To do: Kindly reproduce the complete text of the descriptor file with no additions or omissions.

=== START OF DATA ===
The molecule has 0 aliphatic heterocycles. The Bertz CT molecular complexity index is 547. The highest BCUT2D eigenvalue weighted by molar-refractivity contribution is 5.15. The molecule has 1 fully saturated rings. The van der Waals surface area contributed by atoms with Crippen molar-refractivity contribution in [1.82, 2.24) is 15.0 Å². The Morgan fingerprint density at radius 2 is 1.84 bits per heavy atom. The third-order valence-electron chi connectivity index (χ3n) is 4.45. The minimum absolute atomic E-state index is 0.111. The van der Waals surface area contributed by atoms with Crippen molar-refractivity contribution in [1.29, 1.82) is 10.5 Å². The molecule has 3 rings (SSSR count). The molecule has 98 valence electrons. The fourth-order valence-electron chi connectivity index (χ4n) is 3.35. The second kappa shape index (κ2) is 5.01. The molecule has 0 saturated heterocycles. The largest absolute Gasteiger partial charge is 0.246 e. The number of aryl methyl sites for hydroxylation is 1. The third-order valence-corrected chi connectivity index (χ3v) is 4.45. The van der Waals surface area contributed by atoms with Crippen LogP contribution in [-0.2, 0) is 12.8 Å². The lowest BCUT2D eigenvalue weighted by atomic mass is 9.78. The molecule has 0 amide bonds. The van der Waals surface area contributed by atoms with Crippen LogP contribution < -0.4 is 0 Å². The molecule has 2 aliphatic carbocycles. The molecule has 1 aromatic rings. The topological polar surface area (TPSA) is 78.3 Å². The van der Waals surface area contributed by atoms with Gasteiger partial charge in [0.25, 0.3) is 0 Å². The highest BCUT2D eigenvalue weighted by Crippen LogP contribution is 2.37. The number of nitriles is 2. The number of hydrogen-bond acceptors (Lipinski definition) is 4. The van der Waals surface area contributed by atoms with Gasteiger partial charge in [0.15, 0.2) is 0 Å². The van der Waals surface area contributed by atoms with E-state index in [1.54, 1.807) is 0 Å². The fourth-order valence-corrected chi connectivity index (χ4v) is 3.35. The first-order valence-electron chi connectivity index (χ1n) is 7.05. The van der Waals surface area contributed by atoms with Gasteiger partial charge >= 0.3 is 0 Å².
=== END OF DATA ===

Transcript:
The molecule has 0 aliphatic heterocycles. The Bertz CT molecular complexity index is 547. The highest BCUT2D eigenvalue weighted by molar-refractivity contribution is 5.15. The molecule has 1 fully saturated rings. The van der Waals surface area contributed by atoms with Crippen molar-refractivity contribution in [1.82, 2.24) is 15.0 Å². The Morgan fingerprint density at radius 2 is 1.84 bits per heavy atom. The third-order valence-electron chi connectivity index (χ3n) is 4.45. The minimum absolute atomic E-state index is 0.111. The van der Waals surface area contributed by atoms with Crippen molar-refractivity contribution in [1.29, 1.82) is 10.5 Å². The molecule has 3 rings (SSSR count). The molecule has 98 valence electrons. The fourth-order valence-electron chi connectivity index (χ4n) is 3.35. The second kappa shape index (κ2) is 5.01. The molecule has 0 saturated heterocycles. The largest absolute Gasteiger partial charge is 0.246 e. The number of aryl methyl sites for hydroxylation is 1. The third-order valence-corrected chi connectivity index (χ3v) is 4.45. The van der Waals surface area contributed by atoms with Crippen LogP contribution in [-0.2, 0) is 12.8 Å². The lowest BCUT2D eigenvalue weighted by atomic mass is 9.78. The molecule has 0 amide bonds. The van der Waals surface area contributed by atoms with Crippen LogP contribution < -0.4 is 0 Å². The molecule has 2 aliphatic carbocycles. The molecule has 1 aromatic rings. The topological polar surface area (TPSA) is 78.3 Å². The van der Waals surface area contributed by atoms with Gasteiger partial charge in [0.25, 0.3) is 0 Å². The highest BCUT2D eigenvalue weighted by Crippen LogP contribution is 2.37. The number of nitriles is 2. The number of hydrogen-bond acceptors (Lipinski definition) is 4. The van der Waals surface area contributed by atoms with Gasteiger partial charge in [0.15, 0.2) is 0 Å². The van der Waals surface area contributed by atoms with E-state index in [1.54, 1.807) is 0 Å². The fourth-order valence-corrected chi connectivity index (χ4v) is 3.35. The first-order valence-electron chi connectivity index (χ1n) is 7.05. The van der Waals surface area contributed by atoms with Gasteiger partial charge >= 0.3 is 0 Å².